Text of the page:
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                          Jack Lemmon, Tony Curtis & Natalie Wood

Natalie Wood did not enjoy making The Great Race in 1965 alongside Tony Curtis and Jack Lemmon. Her primary complaint was, according to her, that she was being sexually harassed by both of her co-stars on a regular basis. Tony was a known skirt-chaser but Jack most certainly was not. Incidentally, Natalie did not do her own vocals for the song, ‘The Sweetheart Tree’. They were provided by Jackie Ward, the same lady who provided the ‘La-la-la’ section of Pat Boone’s monster 1962 hit single ‘Speedy Gonzales’.

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                 Olga Georges-Picot in The Day of the Jackal (1973)

French actress Olga Georges-Picot portrays Denice, the OAS undercover mole who seduces an official from the Elysee Palace in the terrific 1973 thriller The Day of the Jackal. In 1997, Olga, a depression sufferer, killed herself by leaping from a building in Paris. She was 57.

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                         Oliver Reed in The Three Musketeers (1973)

The cast of The Three Musketeers (1973) stayed at a plush hotel in Madrid. The outrageous Oliver Reed decided to have some fun at the expense of the establishment’s high profile clientele, so late one evening he removed all the goldfish from the ornamental pond in the dining room, carefully deposited them in his bathtub and substituted fake goldfish shaped out of carrots into the pond. The next morning at breakfast, he suddenly dived into the pond and devoured all the fake fish, much to the horror of the guests and the management. The police were called and Oliver was hauled off, yelling as he went, ‘You can’t touch me! I’m one of the Musketeeers!’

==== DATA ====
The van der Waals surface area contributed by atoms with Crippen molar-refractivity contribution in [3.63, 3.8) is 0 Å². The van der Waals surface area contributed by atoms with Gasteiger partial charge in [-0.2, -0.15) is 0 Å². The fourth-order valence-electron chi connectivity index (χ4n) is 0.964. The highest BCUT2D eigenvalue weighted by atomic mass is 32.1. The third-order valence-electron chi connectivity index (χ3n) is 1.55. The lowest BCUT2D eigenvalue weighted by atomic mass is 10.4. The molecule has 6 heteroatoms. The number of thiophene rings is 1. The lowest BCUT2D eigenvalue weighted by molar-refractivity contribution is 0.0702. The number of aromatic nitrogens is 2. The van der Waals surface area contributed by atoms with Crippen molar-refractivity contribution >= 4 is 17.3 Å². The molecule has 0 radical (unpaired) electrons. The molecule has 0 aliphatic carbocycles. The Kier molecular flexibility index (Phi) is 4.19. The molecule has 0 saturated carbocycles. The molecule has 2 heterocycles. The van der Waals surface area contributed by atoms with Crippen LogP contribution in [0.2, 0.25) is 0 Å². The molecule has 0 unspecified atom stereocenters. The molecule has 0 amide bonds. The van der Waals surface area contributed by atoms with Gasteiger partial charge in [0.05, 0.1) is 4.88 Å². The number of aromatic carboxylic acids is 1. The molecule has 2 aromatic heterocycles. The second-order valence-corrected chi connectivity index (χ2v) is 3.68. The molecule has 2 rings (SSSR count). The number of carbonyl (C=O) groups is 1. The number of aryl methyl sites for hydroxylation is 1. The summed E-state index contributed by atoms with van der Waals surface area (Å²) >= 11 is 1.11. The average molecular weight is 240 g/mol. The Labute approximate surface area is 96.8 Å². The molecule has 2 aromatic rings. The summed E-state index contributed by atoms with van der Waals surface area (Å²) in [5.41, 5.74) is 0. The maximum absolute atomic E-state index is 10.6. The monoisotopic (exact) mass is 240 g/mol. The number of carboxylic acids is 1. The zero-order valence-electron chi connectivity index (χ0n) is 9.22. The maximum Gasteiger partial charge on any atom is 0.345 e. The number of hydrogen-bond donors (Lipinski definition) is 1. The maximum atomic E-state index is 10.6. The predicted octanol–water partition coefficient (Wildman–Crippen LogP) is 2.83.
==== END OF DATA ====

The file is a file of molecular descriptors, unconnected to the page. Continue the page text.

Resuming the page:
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Brando and Pina Pellicer in One-Eyed Jacks (1961)

Lovely Mexican actress Pina Pellicer played Karl Malden’s daughter Louisa in One-Eyed Jacks (1961). Several sources claim she had a fling with the picture’s star Marlon Brando and that their break-up led to her suicide in Mexico City in 1964. Well, maybe, but Brando’s long-time secretary mentioned in her own book that Pina was a lesbian who killed herself at 39 after breaking up with a girlfriend and not with Brando at all.

Image result for operation crossbow poster    Image result for constance babington smith

The real Operation Crossbow on which the 1965 movie is based was an important mission against the German missile sites at Peenemunde, Germany. The bulk of the plaudits leading to the sites’ destruction, however, must go to the RAF photo-reconnaissance experts such as Flight Officer Constance Babington Smith, (Sylvia Syms in the movie), who were clever enough to determine that the tiny, blurred objects pictured by low-flying Spitfires over Peenemunde and the scores of launch sites in France were, in fact, launch ramps for flying bombs. The Germans planned to send 700 ‘buzz-bombs’ or ‘doodlebugs’ into Britain every day, a number that would surely have swamped the defences, but scores of precision bombing raids and the capture of sites after D-Day reduced that figure substantially. Even so, a total of almost ten thousand were launched between June and October 1944 at south-east England. Less than 2,000 got through to their targets and killed around 6,000 people. Hundreds more were fired at Allied troops advancing through France and Belgium.